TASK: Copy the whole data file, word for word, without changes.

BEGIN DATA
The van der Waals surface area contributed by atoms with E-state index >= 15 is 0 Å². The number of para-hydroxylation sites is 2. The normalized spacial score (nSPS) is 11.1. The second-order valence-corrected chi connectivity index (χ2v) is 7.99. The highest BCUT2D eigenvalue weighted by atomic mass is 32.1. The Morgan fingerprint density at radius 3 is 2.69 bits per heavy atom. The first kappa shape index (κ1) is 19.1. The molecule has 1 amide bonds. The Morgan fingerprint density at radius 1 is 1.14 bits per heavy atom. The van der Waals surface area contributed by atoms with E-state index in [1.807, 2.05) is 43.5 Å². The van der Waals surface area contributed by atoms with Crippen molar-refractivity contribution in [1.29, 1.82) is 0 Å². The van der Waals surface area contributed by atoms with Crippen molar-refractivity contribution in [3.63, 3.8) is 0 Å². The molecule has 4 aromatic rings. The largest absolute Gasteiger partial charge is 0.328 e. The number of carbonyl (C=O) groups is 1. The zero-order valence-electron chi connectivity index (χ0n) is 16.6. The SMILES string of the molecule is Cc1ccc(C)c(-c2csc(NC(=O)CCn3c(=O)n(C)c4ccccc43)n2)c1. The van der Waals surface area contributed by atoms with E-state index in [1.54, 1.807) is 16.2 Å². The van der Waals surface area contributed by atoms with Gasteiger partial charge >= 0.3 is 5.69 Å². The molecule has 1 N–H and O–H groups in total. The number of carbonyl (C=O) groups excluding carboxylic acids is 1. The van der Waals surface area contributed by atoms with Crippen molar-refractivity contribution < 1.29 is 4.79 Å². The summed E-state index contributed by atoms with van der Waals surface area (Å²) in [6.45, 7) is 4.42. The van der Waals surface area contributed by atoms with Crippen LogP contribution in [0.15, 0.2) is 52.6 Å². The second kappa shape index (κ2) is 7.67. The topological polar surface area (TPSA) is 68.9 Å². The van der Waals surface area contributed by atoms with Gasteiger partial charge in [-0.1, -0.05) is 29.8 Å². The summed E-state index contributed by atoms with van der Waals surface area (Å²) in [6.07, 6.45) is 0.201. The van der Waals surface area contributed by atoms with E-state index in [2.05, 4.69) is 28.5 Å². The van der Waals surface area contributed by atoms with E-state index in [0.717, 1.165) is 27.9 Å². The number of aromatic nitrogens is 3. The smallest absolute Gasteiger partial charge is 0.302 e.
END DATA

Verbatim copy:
The van der Waals surface area contributed by atoms with E-state index >= 15 is 0 Å². The number of para-hydroxylation sites is 2. The normalized spacial score (nSPS) is 11.1. The second-order valence-corrected chi connectivity index (χ2v) is 7.99. The highest BCUT2D eigenvalue weighted by atomic mass is 32.1. The Morgan fingerprint density at radius 3 is 2.69 bits per heavy atom. The first kappa shape index (κ1) is 19.1. The molecule has 1 amide bonds. The Morgan fingerprint density at radius 1 is 1.14 bits per heavy atom. The van der Waals surface area contributed by atoms with E-state index in [1.807, 2.05) is 43.5 Å². The van der Waals surface area contributed by atoms with Crippen molar-refractivity contribution in [1.29, 1.82) is 0 Å². The van der Waals surface area contributed by atoms with Crippen molar-refractivity contribution in [3.63, 3.8) is 0 Å². The molecule has 4 aromatic rings. The largest absolute Gasteiger partial charge is 0.328 e. The number of carbonyl (C=O) groups is 1. The zero-order valence-electron chi connectivity index (χ0n) is 16.6. The SMILES string of the molecule is Cc1ccc(C)c(-c2csc(NC(=O)CCn3c(=O)n(C)c4ccccc43)n2)c1. The van der Waals surface area contributed by atoms with E-state index in [1.54, 1.807) is 16.2 Å². The van der Waals surface area contributed by atoms with Gasteiger partial charge >= 0.3 is 5.69 Å². The molecule has 1 N–H and O–H groups in total. The number of carbonyl (C=O) groups excluding carboxylic acids is 1. The van der Waals surface area contributed by atoms with Crippen molar-refractivity contribution < 1.29 is 4.79 Å². The summed E-state index contributed by atoms with van der Waals surface area (Å²) in [6.45, 7) is 4.42. The van der Waals surface area contributed by atoms with Crippen LogP contribution in [0.15, 0.2) is 52.6 Å². The second kappa shape index (κ2) is 7.67. The topological polar surface area (TPSA) is 68.9 Å². The van der Waals surface area contributed by atoms with Gasteiger partial charge in [-0.1, -0.05) is 29.8 Å². The summed E-state index contributed by atoms with van der Waals surface area (Å²) in [6.07, 6.45) is 0.201. The van der Waals surface area contributed by atoms with E-state index in [2.05, 4.69) is 28.5 Å². The van der Waals surface area contributed by atoms with E-state index in [0.717, 1.165) is 27.9 Å². The number of aromatic nitrogens is 3. The smallest absolute Gasteiger partial charge is 0.302 e.